An Architectural Pocket Dictionary (A-J)



Adaptive Re-use: (noun) – Removing soiled linens and empty colt 45 bottles prior to leasing a building to creative professionals.

Agora: (noun) – The fear of Architecture in public places.

Amphitheatre: (noun) – Large crowds in seating organized by their dislike of classical music.

Arcade: (noun) – Corridors lined with repetitive video games.

Architect: (noun) – An effete bon vivant with a drawing problem.

Architecture: (noun) – Load bearing walls plus optimism.

Architrave: (noun) – The lowest part of the entablature which rests on the laurels of the designer.

Armature: (noun) – The thin metallic shell protecting an Architect from public opinion.

Articulation: (noun) – The act of organizing Norwegian Designers by austerity.

Atrium: (noun) – The cold interior volume next to a food court.

Attic: (noun) – One who cannot stop designing unusable spaces under the roof.

Authentic: (noun) – Having to do with anything the Architect believes is more important than the work everyone else is producing.

Awning: (noun) – Cloth covering that directs rain water away from the entrance doors and into the masonry walls.


Balance: (noun) – The thin line between incorrect and profitable.

Balustrades: (noun) – Describing a stairway using only hand gestures.

Barrel Vault: (noun) – The curve generated by throwing a barrel over Louis Kahn.

Basement: (noun) – Architectural floor plan with the lowest level of detail.

Basilica: (noun) – The white packets at the bottom of a cathedral that remove moisture from the space. Do not eat.

Bays: (verb) – The act of breaking up a façade by howling at the moon.

Beams: (verb) –Architectural facial expression upon design approval and/or payment.

Belfry: (noun) – The space enclosing bats.

Bracket: (noun) – The list of Architectural firms competing to play against UNC or Duke in March.

Brise soleil: (noun) –Concrete exterior sunshades used to deplete construction budgets in France.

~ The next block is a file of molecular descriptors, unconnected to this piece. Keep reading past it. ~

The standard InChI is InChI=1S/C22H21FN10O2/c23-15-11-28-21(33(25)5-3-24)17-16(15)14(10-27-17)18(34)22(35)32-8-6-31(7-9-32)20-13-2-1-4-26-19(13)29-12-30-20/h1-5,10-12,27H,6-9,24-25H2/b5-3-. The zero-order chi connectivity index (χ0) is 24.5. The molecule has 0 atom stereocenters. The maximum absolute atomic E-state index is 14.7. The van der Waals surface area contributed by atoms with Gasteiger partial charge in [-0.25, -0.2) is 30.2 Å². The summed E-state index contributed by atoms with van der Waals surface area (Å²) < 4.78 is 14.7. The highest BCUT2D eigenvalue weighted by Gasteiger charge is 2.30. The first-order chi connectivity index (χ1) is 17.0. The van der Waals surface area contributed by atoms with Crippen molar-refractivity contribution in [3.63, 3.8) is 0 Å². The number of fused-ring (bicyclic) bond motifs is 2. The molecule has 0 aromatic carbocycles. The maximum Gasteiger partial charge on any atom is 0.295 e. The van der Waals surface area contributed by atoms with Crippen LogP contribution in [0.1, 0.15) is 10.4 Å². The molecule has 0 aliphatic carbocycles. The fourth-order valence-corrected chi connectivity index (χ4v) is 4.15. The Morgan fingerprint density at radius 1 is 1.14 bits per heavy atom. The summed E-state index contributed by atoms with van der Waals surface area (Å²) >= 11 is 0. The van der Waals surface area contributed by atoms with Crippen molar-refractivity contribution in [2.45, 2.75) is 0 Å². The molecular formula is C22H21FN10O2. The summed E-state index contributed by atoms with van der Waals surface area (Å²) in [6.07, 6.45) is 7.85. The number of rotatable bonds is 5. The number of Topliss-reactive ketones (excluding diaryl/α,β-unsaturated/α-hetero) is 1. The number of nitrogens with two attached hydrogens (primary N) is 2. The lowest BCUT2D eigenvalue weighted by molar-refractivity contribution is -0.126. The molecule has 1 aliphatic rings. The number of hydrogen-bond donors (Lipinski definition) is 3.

Bulkhead: (noun) – The discount contractors provide when the tops of all door frames are ordered at once.

Buttress: (noun) – The act of leaning your back-side against a cathedral.


Canopy: (noun) – The opposite of Cantopy.

Cantilever: (noun) – Handicap accessible door hardware that will not turn.

Capital: (noun) – “C”

Casement window: (noun) – The operable window used by potential thieves to determine the easiest means of access to the valuables.

Circulation: (noun) – The excitement Architects feel when they feel excitement about Architecture.

Classical Orders: (noun) – Demands passed down from Robert A.M. Stern.

Coffer: (noun) – Exchanging coffee for services.

Colonnade: (noun) – A refreshing beverage made from Portland cement and limes.

Columns: (noun) – Vertical structural elements that may be installed horizontally prior to lawsuits.

Compatibility: (noun) – The ability to blend into one’s surroundings while being better than everything around you.

Consultant: (noun) – One to whom blame is placed.

Commission: (noun) – Architectural prospect prior to 2009.

Configuration: (noun) – Placing scale figures and trees in a rendering to obscure the unfinished parts of the design.

Cornice: (noun) – A styrofoam replica of a classical ideal.

Corbel: (noun) – The act of stacking French Modern Architects on top of each other while offsetting each successive Architect.

Coping: (noun) – Dealing with Architecture.

Cupola: (noun) – Literally “putting a bird on it”.

Curtain wall: (noun) – The transparent screen between the lobby and the homeless.

Curvilinear: (noun) – not applicable.


Datum: (noun) – a line drawn from one irrelevant point to another. This line is never curved.

Decoration: (noun) – also, not applicable.

Demolition: (noun) – Removing earlier Architecture to make room for new Architecture that refers to the earlier Architecture.

Details: (noun) – Details.

Diametrically: (adj) – The opposite of the word your client will think you meant.